"Fear of the Fire," by Claire Helton
Then God spoke all these words, and said, “I am YHWH who brought you out of the land of Egypt, out of the house of bondage. “Do not worship any gods except me! “Do not make for yourselves any carved image or likeness of anything in heaven above or on the earth beneath or in the waters under the earth, and do not bow down to them or serve them! For I, YHWH, am a jealous God.
“Do not utter the Name of YHWH to misuse it, for YHWH will not acquit anyone who utters God’s Name to misuse it! “Remember the Sabbath day and keep it holy! For six days you will labor and do all your work, but the seventh day is a Sabbath for YHWH. Do no work on that day, neither you nor your daughter nor your son, nor your workers—women or men—nor your animals, nor the foreigner who lives among you. For in the six days YHWH made the heavens and the earth and the sea and all that they hold, but rested on the seventh day; this is why YHWH has blessed the Sabbath day and made it sacred.
“Honor your mother and your father, so that you may have a long life in the land that YHWH has given to you!
“No giving false testimony against your neighbor!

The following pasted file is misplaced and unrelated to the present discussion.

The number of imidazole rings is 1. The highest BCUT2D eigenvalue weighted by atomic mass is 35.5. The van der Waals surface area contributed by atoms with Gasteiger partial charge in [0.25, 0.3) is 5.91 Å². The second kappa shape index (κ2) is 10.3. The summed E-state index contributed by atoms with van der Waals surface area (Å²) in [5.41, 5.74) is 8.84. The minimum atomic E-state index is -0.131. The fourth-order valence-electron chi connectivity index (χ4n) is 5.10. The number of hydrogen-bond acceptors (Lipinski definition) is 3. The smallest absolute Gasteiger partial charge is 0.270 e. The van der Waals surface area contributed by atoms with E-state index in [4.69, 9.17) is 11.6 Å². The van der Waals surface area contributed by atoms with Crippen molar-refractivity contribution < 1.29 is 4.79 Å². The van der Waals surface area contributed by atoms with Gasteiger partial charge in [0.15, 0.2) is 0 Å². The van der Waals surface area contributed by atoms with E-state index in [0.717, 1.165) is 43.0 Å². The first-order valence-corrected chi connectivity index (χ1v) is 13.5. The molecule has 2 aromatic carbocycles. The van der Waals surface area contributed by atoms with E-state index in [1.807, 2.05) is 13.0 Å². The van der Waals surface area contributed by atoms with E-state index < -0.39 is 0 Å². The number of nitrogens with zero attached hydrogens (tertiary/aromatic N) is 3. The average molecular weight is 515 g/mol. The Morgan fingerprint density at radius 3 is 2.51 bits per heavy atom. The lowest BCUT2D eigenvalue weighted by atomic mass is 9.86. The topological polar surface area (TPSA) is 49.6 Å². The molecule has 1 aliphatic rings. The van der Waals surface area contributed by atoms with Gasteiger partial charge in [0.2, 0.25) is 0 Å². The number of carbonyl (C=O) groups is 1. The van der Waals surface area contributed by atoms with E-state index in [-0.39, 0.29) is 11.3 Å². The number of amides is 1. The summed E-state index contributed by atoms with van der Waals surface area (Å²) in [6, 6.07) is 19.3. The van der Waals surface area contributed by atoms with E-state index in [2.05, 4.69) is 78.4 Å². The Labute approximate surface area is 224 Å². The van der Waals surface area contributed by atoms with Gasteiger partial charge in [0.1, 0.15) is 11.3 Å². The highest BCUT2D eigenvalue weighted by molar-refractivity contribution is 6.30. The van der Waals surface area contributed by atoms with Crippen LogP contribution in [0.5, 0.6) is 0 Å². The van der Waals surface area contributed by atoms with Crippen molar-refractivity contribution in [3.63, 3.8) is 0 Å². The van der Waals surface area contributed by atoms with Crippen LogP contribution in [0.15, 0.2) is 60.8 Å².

“No desiring your neighbor’s house! No desiring your neighbor’s spouse, or worker—female or male—or ox, or donkey, or anything that belongs to your neighbor!”
When the people witnessed the thunder and lightning, and heard the sound like blaring trumpets, and saw the smoking mountain, they shook in fear. Keeping their distance, they said to Moses, “Speak to us and we will listen, but do not let God speak to us, or it will surely be our death.” But Moses said, “Don’t be afraid. God’s coming this way was simply a test for you, to give you a sense of awe and reverence, and to keep you from sinning.” The people kept their distance, while Moses went up into the darkness where God was.”
This is one of our sacred stories.
Thanks be to God.